It's definitely worth a listen to hear about some tech training classes you may not have considered offering to your patrons. We're getting further away from the old truth that all seniors don't even have basic mouse skills. How relevant will the class of 2009 think we are if the only computer classes we have are Intro to Mouse & Intro to E-Mail?
How about offering classes in blogging, RSS, podcasting, videocasting, using flickr, del.icio.us, MP3 audiobooks, or MySpace & online safety? Perhaps some of these classes will also appeal to the under-70 crowd, and (gasp--LOL) even the teens!!! Sometimes these tools are not as intuitive as they could be, and more people would love to use them, but are stuck with how to get started. Andrea Mercado's Geek Out Don't Freak Out hands-on classes are also mentioned, as she invites patrons to bring their digital cameras & manuals, and they'll figure it out together.
[Disclaimer: I swear I'm not just mentioning because MPOW was mentioned. (thanks Michael) I was hoping the presentation would be blog worthy, even before I listened.]
Under the Big Top in Ring #3
Web 2.0 tools--new features
del.icio.us rolled out a new front page, with thumbnail images of the top bookmarked sites like ask.com's results list.
Blogger is currently rolling out new features in what they're calling Blogger Beta including controlling who can read your blog, categories, more feeds: comment feeds, and RSS2.0. They're gradually switching current users over. To see a demo, visit Christina Pikas' blog here. This is super news for all the libraries with zero budgets trying to start a fast easy blog, soon the features of the fancier blogging platforms will be at their fingertips. Being able to control who can read your blog could open up the possibilities of an internal blog when you don't have the time or resources to set up a staff intranet.
Take a look at the tools you use (search engines too) and subscribe to their blogs. It's an easy way to stay up to date on all their new features that you might be missing.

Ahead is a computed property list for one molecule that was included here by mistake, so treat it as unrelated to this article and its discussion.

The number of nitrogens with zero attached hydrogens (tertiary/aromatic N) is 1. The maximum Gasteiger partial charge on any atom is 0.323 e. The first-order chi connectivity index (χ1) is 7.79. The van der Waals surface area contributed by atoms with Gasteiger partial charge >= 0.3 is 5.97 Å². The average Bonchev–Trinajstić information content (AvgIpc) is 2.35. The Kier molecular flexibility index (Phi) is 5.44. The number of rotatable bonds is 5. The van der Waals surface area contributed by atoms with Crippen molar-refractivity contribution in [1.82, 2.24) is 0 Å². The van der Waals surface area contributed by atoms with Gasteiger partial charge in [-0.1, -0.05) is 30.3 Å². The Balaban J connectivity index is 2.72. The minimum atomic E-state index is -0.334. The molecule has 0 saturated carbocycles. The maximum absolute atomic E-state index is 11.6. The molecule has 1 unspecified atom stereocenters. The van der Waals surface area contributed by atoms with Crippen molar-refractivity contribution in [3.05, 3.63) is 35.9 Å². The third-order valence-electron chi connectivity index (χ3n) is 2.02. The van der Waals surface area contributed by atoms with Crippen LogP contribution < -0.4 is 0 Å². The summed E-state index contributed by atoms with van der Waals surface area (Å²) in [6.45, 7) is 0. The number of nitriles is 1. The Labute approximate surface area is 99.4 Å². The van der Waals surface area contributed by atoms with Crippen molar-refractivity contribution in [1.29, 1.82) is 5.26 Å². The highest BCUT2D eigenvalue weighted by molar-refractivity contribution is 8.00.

Don't miss Meredith Farkas' great article on the TechEssence blog about Getting help from tech experts when you don't have any on staff.
I can't tell you enough how great I think Engaged Patrons is!!! Using Engaged Patrons has increased the visibility of our upcoming programs, and since we didn't have an RSS feed for programs before using EP, now our events are syndicated on a local site.
Since the comment came in this week, I have to mention a post on one of our library blogs. We've just started a new inititave in the Youth & Teen depts where a selected staff member is assigned to blog about something/anything during that week. It's cool to see the different voices emerge on the blog. Rebecca though has the honor of the most interesting comment to date. She posted a detailed review of the magazine New Moon. You can tell she's a mom as she emphasizes that the magazine has no advertising. We subscribe to approx 300 magazines, and none of us had ever thought to blog about a title! Who posted a comment though? The publishers of New Moon! Great job Rebecca! Kudos to New Moon for keeping the conversation going!
Next week, the Carnival moves on to David's Random Stuff for #51 Send your submissions to dwfree[at]gmail.com